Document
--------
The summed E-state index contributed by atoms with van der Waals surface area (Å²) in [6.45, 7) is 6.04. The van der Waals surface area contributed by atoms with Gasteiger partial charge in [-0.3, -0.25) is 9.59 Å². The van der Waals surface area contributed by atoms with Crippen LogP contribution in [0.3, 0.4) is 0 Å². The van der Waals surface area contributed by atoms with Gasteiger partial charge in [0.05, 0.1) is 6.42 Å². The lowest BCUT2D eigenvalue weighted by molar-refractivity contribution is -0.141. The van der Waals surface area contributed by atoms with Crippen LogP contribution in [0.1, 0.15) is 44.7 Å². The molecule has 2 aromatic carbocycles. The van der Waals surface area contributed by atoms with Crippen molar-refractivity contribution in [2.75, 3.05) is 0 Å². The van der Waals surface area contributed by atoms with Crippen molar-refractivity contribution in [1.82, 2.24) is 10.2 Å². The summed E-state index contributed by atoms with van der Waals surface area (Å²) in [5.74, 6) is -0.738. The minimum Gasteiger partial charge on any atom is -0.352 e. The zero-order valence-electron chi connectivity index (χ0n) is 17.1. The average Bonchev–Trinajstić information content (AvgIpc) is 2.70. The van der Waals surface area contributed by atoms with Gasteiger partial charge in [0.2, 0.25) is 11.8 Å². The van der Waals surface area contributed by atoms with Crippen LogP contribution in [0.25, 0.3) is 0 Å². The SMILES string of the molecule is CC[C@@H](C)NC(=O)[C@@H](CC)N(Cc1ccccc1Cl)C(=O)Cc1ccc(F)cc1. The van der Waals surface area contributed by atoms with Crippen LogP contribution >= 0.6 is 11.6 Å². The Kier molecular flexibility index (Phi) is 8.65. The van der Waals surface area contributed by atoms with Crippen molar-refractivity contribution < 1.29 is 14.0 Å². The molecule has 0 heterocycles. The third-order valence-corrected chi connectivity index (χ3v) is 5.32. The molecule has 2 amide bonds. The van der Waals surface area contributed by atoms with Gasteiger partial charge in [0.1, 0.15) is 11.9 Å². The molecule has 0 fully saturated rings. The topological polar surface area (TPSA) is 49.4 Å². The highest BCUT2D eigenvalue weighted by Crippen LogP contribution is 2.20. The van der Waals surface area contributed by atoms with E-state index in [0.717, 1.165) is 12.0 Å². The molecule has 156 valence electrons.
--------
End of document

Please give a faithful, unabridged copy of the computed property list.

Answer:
The summed E-state index contributed by atoms with van der Waals surface area (Å²) in [6.45, 7) is 6.04. The van der Waals surface area contributed by atoms with Gasteiger partial charge in [-0.3, -0.25) is 9.59 Å². The van der Waals surface area contributed by atoms with Crippen LogP contribution in [0.3, 0.4) is 0 Å². The van der Waals surface area contributed by atoms with Gasteiger partial charge in [0.05, 0.1) is 6.42 Å². The lowest BCUT2D eigenvalue weighted by molar-refractivity contribution is -0.141. The van der Waals surface area contributed by atoms with Crippen LogP contribution in [0.1, 0.15) is 44.7 Å². The molecule has 2 aromatic carbocycles. The van der Waals surface area contributed by atoms with Crippen molar-refractivity contribution in [2.75, 3.05) is 0 Å². The van der Waals surface area contributed by atoms with Crippen molar-refractivity contribution in [1.82, 2.24) is 10.2 Å². The summed E-state index contributed by atoms with van der Waals surface area (Å²) in [5.74, 6) is -0.738. The minimum Gasteiger partial charge on any atom is -0.352 e. The zero-order valence-electron chi connectivity index (χ0n) is 17.1. The average Bonchev–Trinajstić information content (AvgIpc) is 2.70. The van der Waals surface area contributed by atoms with Gasteiger partial charge in [0.2, 0.25) is 11.8 Å². The van der Waals surface area contributed by atoms with Crippen LogP contribution in [0.25, 0.3) is 0 Å². The SMILES string of the molecule is CC[C@@H](C)NC(=O)[C@@H](CC)N(Cc1ccccc1Cl)C(=O)Cc1ccc(F)cc1. The van der Waals surface area contributed by atoms with Crippen LogP contribution >= 0.6 is 11.6 Å². The Kier molecular flexibility index (Phi) is 8.65. The van der Waals surface area contributed by atoms with Crippen molar-refractivity contribution < 1.29 is 14.0 Å². The molecule has 0 heterocycles. The third-order valence-corrected chi connectivity index (χ3v) is 5.32. The molecule has 2 amide bonds. The van der Waals surface area contributed by atoms with Gasteiger partial charge in [0.1, 0.15) is 11.9 Å². The molecule has 0 fully saturated rings. The topological polar surface area (TPSA) is 49.4 Å². The highest BCUT2D eigenvalue weighted by Crippen LogP contribution is 2.20. The van der Waals surface area contributed by atoms with E-state index in [0.717, 1.165) is 12.0 Å². The molecule has 156 valence electrons.